Physics and Hurricane Michael

I am a meteorology, geology, astronomy geek. Yep, and proud of it.

Last Wednesday I went to a presentation at the University of Arizona by the folks who helped get the image of the black hole M87. I had chills. It made my mind fly with excitement, and frustration.

The frustration was because I was never encourage, pushed, or helped to do well in school. My folks were not those kind of parents. I was never asked if I had homework, much less if I did my homework. If I got a good grade that was nice, if I didn’t (math specifically) I was told I probably wasn’t good at it, instead of working with me to improve.

My father was in the Air Force, and we lived lots of places. This gave me the chance to experience every kind of meteorological and geological event. Hurricanes in the Philippines and earthquakes in Japan. Tornadoes in Texas and monsoon flooding in southern Arizona. I’ve chased storms in tornado alley, and sat on a cliff in Hawaii watching the lava flow into the sea.

When I came back from helping my son move to Florida I took a side trip to Pass Christian MS to see where storm surge of Hurricane Camille washed the coast clean back in 1969.

I get notifications from NASA whenever the ISS is visible in my area and I watch for it. I’ve learned parts of the sky with my star charts. I eagerly followed the courses of Voyager 1 and 2 out of our solar system, kept track of the arrival of Osiris Rex at asteroid Bennu, watched the images of New Horizons when it flew by Pluto, and set my alarm to wake up so I could watch live the reveal of the first images of a black hole the Event Horizon Telescope captured.

I dig this stuff.

I want to know how they did this stuff. How do scientists figure out the way to image a black hole with six telescopes around the planet? How do geologists measure the movement of the plates? How did meteorologists come up with the CAPE measurement?

I mentioned in a previous blog about observing the damage done by Hurricane Michael in the Florida Panhandle back in October 2018. The damage six months later gives the evidence why this storm was recently upgraded to a category 5. All of these photos were taken on I-10.

I know I have a science leaning. I worked in a cell culture lab for seven years where I was taught how to grow cells, titer antibodies, and make tissue blocks used in cancer diagnosis. I used high school algebra I thought long forgotten, and learned the same sterile technique for a biological safety hood taught to freshmen biology students at the University of Arizona. I had my own projects, and developed procedures I taught to incoming staff with PhD’s. With just a high school diploma.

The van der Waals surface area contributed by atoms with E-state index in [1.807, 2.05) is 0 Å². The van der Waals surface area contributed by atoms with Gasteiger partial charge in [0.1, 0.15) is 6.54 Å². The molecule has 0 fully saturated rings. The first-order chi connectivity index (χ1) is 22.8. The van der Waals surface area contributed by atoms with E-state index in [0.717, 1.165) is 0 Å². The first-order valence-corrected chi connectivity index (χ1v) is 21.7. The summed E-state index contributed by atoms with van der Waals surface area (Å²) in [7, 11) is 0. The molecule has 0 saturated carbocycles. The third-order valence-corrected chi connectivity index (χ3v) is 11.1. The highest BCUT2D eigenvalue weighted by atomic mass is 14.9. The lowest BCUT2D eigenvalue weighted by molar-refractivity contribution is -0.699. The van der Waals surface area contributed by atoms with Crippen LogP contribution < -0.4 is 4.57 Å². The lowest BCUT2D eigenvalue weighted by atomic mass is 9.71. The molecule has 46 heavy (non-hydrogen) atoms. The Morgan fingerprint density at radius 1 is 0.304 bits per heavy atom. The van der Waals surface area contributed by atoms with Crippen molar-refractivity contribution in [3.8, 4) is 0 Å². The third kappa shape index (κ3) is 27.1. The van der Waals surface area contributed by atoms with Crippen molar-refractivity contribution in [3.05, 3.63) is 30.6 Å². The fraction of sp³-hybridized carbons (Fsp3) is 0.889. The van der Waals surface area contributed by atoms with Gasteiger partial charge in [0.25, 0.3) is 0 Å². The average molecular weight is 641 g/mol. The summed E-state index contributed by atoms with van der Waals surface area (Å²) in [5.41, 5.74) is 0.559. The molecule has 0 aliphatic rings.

What more could I have done with the proper encouragement in math and science?

Woulda, shoulda, coulda – physics.

So I still try to learn, my curiosity is as strong as ever.

Cheers!

-N

 

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Roads and bridges and tunnels – Oh my!

I live in the arid country of southern Arizona. We have bridges, but the go over washes, which are dry river beds that only have water during monsoon season. They are boring flat bridges, grey-brown in color to match the desert.

But…then…in Florida… Yeah we were crossing a bridge through an amazing preserve and low and behold there was water under that bridge. Lots of water, for miles and miles.

I got a view of this bridge as we were coming up to it.

Seriously,how cool is this!?!? Ok, there are no cool bridges like this anywhere in Arizona.

Official bridge geek here.

I believe bridges are forms of art.

So amazing, and thrilling to drive over and through.

The geek in me wonders how engineers design these so they will continue to stand during hurricane winds. It’s math – physics, yes but it is fascinating.

Some are so elegant and graceful you feel grateful to have the opportunity to use them.

Some we drove on really looked as if they might need a bit of reinforcement or elevating.

 

 

When we were crossing the Mississippi River into Memphis on a rainy night it was pretty spectacular and bumpy. 

You can see the rain drops on the windshield and the Tennessee sign on the cool bridge spanning the river, and the lights of the city in the distance.

Big  river,  pretty  lights.

And then, in Mississippi (the state) we ran into this awesomeness.

A freaking tunnel that took us through the bay and under downtown Biloxi!!

Fabulous.

 

 

 

 

Yep.

 

 

 

 

 

 

Very cool at night too.

 

Cheers!

-N